Diseases

Atrial Fibrillation

Atrial fibrillation (AF or A-fib) is a common heart rhythm disorder (arrhythmia), in which the heart beats irregularly and too fast. The condition is not life-threatening, but must be treated in order to prevent heart damage. Some people feel nothing, but in others the symptoms, such as palpitations, may be very nasty and limiting.


Cause

The heart has a sinus node, which controls the rhythm of the heart. This sinus node delivers electrical impulses, causing the heart to contract and the blood to be pushed into the right direction. In case of atrial fibrillation, the sinus node delivers too many impulses. Thus, the atria have to contract faster than normal, with the consequence that the chambers cannot keep up with the rhythm. As a result, the blood does not flow properly through the heart.

Atrial fibrillation can be caused by other diseases:

Conditions or treatments that can trigger an attack include: fever, anemia, stress and heart surgery. Certain nutrients and substances, such as alcohol, coffee, drugs and some medicines, can also trigger an attack of atrial fibrillation.

Finally, a person is more likely to develop atrial fibrillation in case of overweight or sleep apnea (cessation of breathing during sleep).


Symptoms

Although atrial fibrillation does not necessarily have to cause physical symptoms, the following signs and symptoms may occur:

When a person suffers from atrial fibrillation, there is a chance that a clot is developed in the heart. This clot can end up in the arteries and cause a stroke. Atrial fibrillation can occur in attacks (if it lasts no longer than seven days), but can also persist longer or even be permanent.


Diagnosis

If there is suspicion that the symptoms may be related to atrial fibrillation, the doctor will do a physical examination. Blood pressure is measured, the pulse is recorded and the heart is listened to. The actual diagnosis is made with the aid of an electrocardiogram (ECG). If the ECG might prove nothing, it can be decided to monitor the heart rhythm for 24 hours with the aid of a device that the patient wears on the body, the so-called Holter recording.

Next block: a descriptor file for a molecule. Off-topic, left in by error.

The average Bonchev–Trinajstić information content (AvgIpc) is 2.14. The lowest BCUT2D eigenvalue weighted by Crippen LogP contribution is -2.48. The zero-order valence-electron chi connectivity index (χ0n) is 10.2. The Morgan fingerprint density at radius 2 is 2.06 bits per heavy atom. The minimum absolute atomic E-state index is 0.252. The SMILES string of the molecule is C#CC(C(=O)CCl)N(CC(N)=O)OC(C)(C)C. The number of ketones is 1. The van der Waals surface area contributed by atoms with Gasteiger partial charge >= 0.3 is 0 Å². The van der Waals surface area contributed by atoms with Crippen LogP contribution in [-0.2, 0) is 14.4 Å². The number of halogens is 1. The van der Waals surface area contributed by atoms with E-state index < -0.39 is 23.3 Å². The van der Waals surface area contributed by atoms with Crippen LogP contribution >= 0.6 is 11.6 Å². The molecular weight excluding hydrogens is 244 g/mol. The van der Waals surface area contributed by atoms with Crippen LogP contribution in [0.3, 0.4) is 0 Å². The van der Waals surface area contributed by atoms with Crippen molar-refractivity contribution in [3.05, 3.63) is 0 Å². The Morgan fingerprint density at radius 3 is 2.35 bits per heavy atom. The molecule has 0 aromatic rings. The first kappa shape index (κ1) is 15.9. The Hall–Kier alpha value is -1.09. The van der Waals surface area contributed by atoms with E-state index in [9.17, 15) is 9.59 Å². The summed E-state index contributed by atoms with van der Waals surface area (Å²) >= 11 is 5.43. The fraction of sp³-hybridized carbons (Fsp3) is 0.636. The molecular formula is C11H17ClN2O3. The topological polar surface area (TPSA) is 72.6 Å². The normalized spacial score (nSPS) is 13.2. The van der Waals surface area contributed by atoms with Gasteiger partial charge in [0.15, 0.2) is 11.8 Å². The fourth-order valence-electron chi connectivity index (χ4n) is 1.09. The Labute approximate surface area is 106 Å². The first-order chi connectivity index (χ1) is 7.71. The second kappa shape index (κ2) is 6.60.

Treatment

In case of a short attack of less than 48 hours, the probability of spontaneous recovery is high. If no recovery occurs and improving lifestyle doesn’t help, the doctor can treat atrial fibrillation with medications or surgery.

If a doctor prescribes medication, he or she can choose between medication aimed at controlling the rhythm disorder and medication that dilate the blood and thus prevent clots and strokes.

An example of a surgical procedure to restore heart rhythm is cardioversion. In this procedure, the patient is anesthetized, after which the doctor gives the heart an electric shock. Afterwards, the heart can pick up the healthy rhythm again. If the atrial fibrillation comes back, the doctor may still prescribe medication to prevent further problems.


Prognosis

The prognosis for atrial fibrillation is generally good. The condition is not life-threatening, but must always be treated. Even if a person has few symptoms, treatment helps to prevent any complications.


Considerations

In order to treat atrial fibrillation, a doctor will recommend to improve lifestyle:


Facts

Guide

Cause

Symptoms

Diagnosis

Treatment

Prognosis

Considerations

Facts

See also

Anemia

Coronary Artery Disease

Diabetes Mellitus

High Blood Pressure

High Cholesterol

Obesity

Stress

Stroke

Vertigo

Blood Pressure Measurement

Electrocardiography (ECG)

Holter Monitor

Alcohol

Drugs

Healthy Food

Physical Exercise

Smoking

Category

Cardiovascular disease

First Health Guide

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